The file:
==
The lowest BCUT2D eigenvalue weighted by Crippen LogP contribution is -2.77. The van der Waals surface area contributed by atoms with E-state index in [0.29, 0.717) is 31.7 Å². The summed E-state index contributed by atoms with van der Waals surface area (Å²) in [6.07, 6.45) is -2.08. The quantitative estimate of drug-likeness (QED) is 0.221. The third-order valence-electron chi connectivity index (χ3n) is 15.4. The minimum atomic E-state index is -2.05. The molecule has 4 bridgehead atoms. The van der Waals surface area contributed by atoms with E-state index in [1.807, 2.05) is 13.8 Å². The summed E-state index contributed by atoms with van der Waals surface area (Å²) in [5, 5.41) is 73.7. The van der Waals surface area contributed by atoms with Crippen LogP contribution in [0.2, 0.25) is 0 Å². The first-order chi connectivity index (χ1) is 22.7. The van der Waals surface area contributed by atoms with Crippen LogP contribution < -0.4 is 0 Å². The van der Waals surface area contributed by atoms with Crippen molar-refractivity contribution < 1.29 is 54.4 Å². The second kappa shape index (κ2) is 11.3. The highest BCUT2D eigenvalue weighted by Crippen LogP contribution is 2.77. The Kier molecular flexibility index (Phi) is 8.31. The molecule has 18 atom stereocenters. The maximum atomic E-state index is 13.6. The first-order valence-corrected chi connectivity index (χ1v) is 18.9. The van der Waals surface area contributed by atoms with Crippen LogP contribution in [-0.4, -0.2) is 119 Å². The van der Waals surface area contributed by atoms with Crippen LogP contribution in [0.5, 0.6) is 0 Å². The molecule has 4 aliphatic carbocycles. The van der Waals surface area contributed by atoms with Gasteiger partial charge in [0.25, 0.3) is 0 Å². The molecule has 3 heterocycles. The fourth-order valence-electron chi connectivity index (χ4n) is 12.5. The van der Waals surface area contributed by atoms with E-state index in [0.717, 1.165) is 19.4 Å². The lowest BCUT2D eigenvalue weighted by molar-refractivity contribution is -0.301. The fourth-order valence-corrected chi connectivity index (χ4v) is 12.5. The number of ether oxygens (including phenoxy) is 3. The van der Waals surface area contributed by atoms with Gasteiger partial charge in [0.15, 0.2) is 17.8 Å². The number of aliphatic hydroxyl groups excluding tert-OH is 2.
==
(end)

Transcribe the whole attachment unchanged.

The lowest BCUT2D eigenvalue weighted by Crippen LogP contribution is -2.77. The van der Waals surface area contributed by atoms with E-state index in [0.29, 0.717) is 31.7 Å². The summed E-state index contributed by atoms with van der Waals surface area (Å²) in [6.07, 6.45) is -2.08. The quantitative estimate of drug-likeness (QED) is 0.221. The third-order valence-electron chi connectivity index (χ3n) is 15.4. The minimum atomic E-state index is -2.05. The molecule has 4 bridgehead atoms. The van der Waals surface area contributed by atoms with E-state index in [1.807, 2.05) is 13.8 Å². The summed E-state index contributed by atoms with van der Waals surface area (Å²) in [5, 5.41) is 73.7. The van der Waals surface area contributed by atoms with Crippen LogP contribution in [0.2, 0.25) is 0 Å². The first-order chi connectivity index (χ1) is 22.7. The van der Waals surface area contributed by atoms with Crippen LogP contribution < -0.4 is 0 Å². The van der Waals surface area contributed by atoms with Crippen molar-refractivity contribution < 1.29 is 54.4 Å². The second kappa shape index (κ2) is 11.3. The highest BCUT2D eigenvalue weighted by Crippen LogP contribution is 2.77. The Kier molecular flexibility index (Phi) is 8.31. The molecule has 18 atom stereocenters. The maximum atomic E-state index is 13.6. The first-order valence-corrected chi connectivity index (χ1v) is 18.9. The van der Waals surface area contributed by atoms with Crippen LogP contribution in [-0.4, -0.2) is 119 Å². The van der Waals surface area contributed by atoms with Crippen LogP contribution in [0.5, 0.6) is 0 Å². The molecule has 4 aliphatic carbocycles. The van der Waals surface area contributed by atoms with Gasteiger partial charge in [0.25, 0.3) is 0 Å². The molecule has 3 heterocycles. The fourth-order valence-electron chi connectivity index (χ4n) is 12.5. The van der Waals surface area contributed by atoms with E-state index in [0.717, 1.165) is 19.4 Å². The lowest BCUT2D eigenvalue weighted by molar-refractivity contribution is -0.301. The fourth-order valence-corrected chi connectivity index (χ4v) is 12.5. The number of ether oxygens (including phenoxy) is 3. The van der Waals surface area contributed by atoms with Gasteiger partial charge in [0.15, 0.2) is 17.8 Å². The number of aliphatic hydroxyl groups excluding tert-OH is 2.